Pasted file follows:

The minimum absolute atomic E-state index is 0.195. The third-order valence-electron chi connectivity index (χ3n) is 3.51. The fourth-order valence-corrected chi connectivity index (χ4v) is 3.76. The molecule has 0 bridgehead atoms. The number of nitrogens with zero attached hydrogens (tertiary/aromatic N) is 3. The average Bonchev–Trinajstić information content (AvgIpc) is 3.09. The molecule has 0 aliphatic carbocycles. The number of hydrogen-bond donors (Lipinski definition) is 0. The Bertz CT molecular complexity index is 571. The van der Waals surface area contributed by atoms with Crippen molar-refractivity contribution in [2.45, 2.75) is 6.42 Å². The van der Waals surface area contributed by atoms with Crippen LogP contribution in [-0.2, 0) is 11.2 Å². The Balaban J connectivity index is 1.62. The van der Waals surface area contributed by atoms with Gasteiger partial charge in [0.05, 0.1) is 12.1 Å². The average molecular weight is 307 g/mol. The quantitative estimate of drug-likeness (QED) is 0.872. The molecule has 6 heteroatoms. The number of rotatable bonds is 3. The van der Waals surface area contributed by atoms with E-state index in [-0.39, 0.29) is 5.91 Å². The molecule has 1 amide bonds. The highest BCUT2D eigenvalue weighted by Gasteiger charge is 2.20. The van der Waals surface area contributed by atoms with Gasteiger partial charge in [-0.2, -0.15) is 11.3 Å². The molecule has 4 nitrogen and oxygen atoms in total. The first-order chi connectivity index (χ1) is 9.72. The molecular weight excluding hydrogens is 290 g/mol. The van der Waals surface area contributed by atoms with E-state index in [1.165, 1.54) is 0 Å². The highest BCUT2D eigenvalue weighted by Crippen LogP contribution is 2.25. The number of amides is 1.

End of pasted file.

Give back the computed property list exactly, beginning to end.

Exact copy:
The minimum absolute atomic E-state index is 0.195. The third-order valence-electron chi connectivity index (χ3n) is 3.51. The fourth-order valence-corrected chi connectivity index (χ4v) is 3.76. The molecule has 0 bridgehead atoms. The number of nitrogens with zero attached hydrogens (tertiary/aromatic N) is 3. The average Bonchev–Trinajstić information content (AvgIpc) is 3.09. The molecule has 0 aliphatic carbocycles. The number of hydrogen-bond donors (Lipinski definition) is 0. The Bertz CT molecular complexity index is 571. The van der Waals surface area contributed by atoms with Crippen molar-refractivity contribution in [2.45, 2.75) is 6.42 Å². The van der Waals surface area contributed by atoms with Crippen LogP contribution in [-0.2, 0) is 11.2 Å². The Balaban J connectivity index is 1.62. The van der Waals surface area contributed by atoms with Gasteiger partial charge in [0.05, 0.1) is 12.1 Å². The average molecular weight is 307 g/mol. The quantitative estimate of drug-likeness (QED) is 0.872. The molecule has 6 heteroatoms. The number of rotatable bonds is 3. The van der Waals surface area contributed by atoms with E-state index in [-0.39, 0.29) is 5.91 Å². The molecule has 1 amide bonds. The highest BCUT2D eigenvalue weighted by Gasteiger charge is 2.20. The van der Waals surface area contributed by atoms with Gasteiger partial charge in [-0.2, -0.15) is 11.3 Å². The molecule has 4 nitrogen and oxygen atoms in total. The first-order chi connectivity index (χ1) is 9.72. The molecular weight excluding hydrogens is 290 g/mol. The van der Waals surface area contributed by atoms with E-state index in [1.165, 1.54) is 0 Å². The highest BCUT2D eigenvalue weighted by Crippen LogP contribution is 2.25. The number of amides is 1.